Nearly 1 000 athletes will compete at the United States Ismaili Games over the upcoming Thanksgiving Day weekend. The sports tournament will take place in Dallas, Texas between 26–29 November.

“The games are a great forum to promote excellence in sports, healthy competition, ethical behaviour, and unity among the Jamat,” says Nizar Didarali, President of the Ismaili Council for the Central United States. “We are thrilled to bring together our brothers and sisters with some of the largest participation numbers these tournaments have ever seen.”

Athletes will compete in a diverse set of sports including basketball, cricket, squash, and soccer. Sports such as dance, flag football and volleyball have helped boost female athlete registration beyond levels seen in prior tournaments.

Shaista Motani, a member of the Central US women’s volleyball team, has been practicing with her teammates twice weekly since August. She has played at many Ismaili tournaments over the years and says, “I am excited to have the opportunity to come back now that I’m older, to participate and to know that our community puts such a value on sports and coming together.”

About 200 participants from these games will advance to the 2016 Jubilee Games in Dubai, where over 1 700 Ismaili athletes from more than 20 countries are expected to take part. “We in the Central US are honored to host this unique event and are excited to be a part of the athletes’ journeys to the Jubilee Games,” says President Didarali.

Danish Charanya, Chairman of the Aga Khan Youth and Sports Board for the Central US says that the Games’ One Jamat slogan is especially important.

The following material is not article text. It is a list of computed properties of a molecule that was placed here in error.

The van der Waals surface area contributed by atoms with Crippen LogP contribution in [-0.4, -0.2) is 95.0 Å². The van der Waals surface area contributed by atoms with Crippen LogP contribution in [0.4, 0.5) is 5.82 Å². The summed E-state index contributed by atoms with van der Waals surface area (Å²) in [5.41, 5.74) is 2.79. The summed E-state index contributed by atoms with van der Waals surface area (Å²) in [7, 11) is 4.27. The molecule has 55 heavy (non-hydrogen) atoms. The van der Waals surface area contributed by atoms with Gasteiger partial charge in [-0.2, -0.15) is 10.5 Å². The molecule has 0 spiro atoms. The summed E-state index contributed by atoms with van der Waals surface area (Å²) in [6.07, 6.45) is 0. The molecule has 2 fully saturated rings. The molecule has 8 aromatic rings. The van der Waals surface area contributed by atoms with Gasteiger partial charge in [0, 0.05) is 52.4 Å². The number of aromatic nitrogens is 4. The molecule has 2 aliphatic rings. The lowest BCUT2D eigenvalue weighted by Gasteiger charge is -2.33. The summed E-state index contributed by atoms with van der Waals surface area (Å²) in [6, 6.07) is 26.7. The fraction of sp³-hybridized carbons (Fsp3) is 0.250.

“The Games are more of a platform to bring the community together,” says Charanya. “It’s not just about the individual. At the forefront of our minds is holistic youth development and civic engagement.”

With civic engagement in mind, Games attendees will participate in numerous activities with the aim of giving back to the host city. These include preparing blankets and hygiene kits for the homeless, writing thank you cards for servicemen and women and well-wishing cards for paediatric cancer patients, and creating a sports-themed mural that will be donated to a local non-profit organisation. Matthew Marchant, the mayor of Carrollton, Texas, has signed a proclamation recognising the tournament and its participants for their service.

“The Ismaili athletes’ and over 500 volunteers’ time and dedication are a true testament to how ingrained the notion of service is within the Ismaili community,” says Charanya.

“We want to impact not just our community, but impact the communities where Ismailis live, regionally, nationally, and globally.”